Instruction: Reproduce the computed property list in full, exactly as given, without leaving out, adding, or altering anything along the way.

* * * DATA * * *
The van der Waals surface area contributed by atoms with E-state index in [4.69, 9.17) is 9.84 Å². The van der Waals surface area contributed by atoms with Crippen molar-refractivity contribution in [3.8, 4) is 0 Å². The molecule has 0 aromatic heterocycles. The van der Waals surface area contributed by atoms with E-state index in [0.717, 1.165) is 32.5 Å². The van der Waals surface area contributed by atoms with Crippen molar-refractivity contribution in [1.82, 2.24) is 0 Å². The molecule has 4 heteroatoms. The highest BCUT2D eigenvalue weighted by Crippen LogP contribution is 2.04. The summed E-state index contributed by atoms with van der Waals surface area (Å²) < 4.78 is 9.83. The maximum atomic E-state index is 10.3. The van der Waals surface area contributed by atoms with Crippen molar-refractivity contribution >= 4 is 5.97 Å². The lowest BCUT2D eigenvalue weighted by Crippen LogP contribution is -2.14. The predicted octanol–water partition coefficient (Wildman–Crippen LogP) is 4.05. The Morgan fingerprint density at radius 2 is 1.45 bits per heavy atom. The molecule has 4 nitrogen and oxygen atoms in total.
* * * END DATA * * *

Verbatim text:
The van der Waals surface area contributed by atoms with E-state index in [4.69, 9.17) is 9.84 Å². The van der Waals surface area contributed by atoms with Crippen molar-refractivity contribution in [3.8, 4) is 0 Å². The molecule has 0 aromatic heterocycles. The van der Waals surface area contributed by atoms with E-state index in [0.717, 1.165) is 32.5 Å². The van der Waals surface area contributed by atoms with Crippen molar-refractivity contribution in [1.82, 2.24) is 0 Å². The molecule has 4 heteroatoms. The highest BCUT2D eigenvalue weighted by Crippen LogP contribution is 2.04. The summed E-state index contributed by atoms with van der Waals surface area (Å²) < 4.78 is 9.83. The maximum atomic E-state index is 10.3. The van der Waals surface area contributed by atoms with Crippen molar-refractivity contribution >= 4 is 5.97 Å². The lowest BCUT2D eigenvalue weighted by Crippen LogP contribution is -2.14. The predicted octanol–water partition coefficient (Wildman–Crippen LogP) is 4.05. The Morgan fingerprint density at radius 2 is 1.45 bits per heavy atom. The molecule has 4 nitrogen and oxygen atoms in total.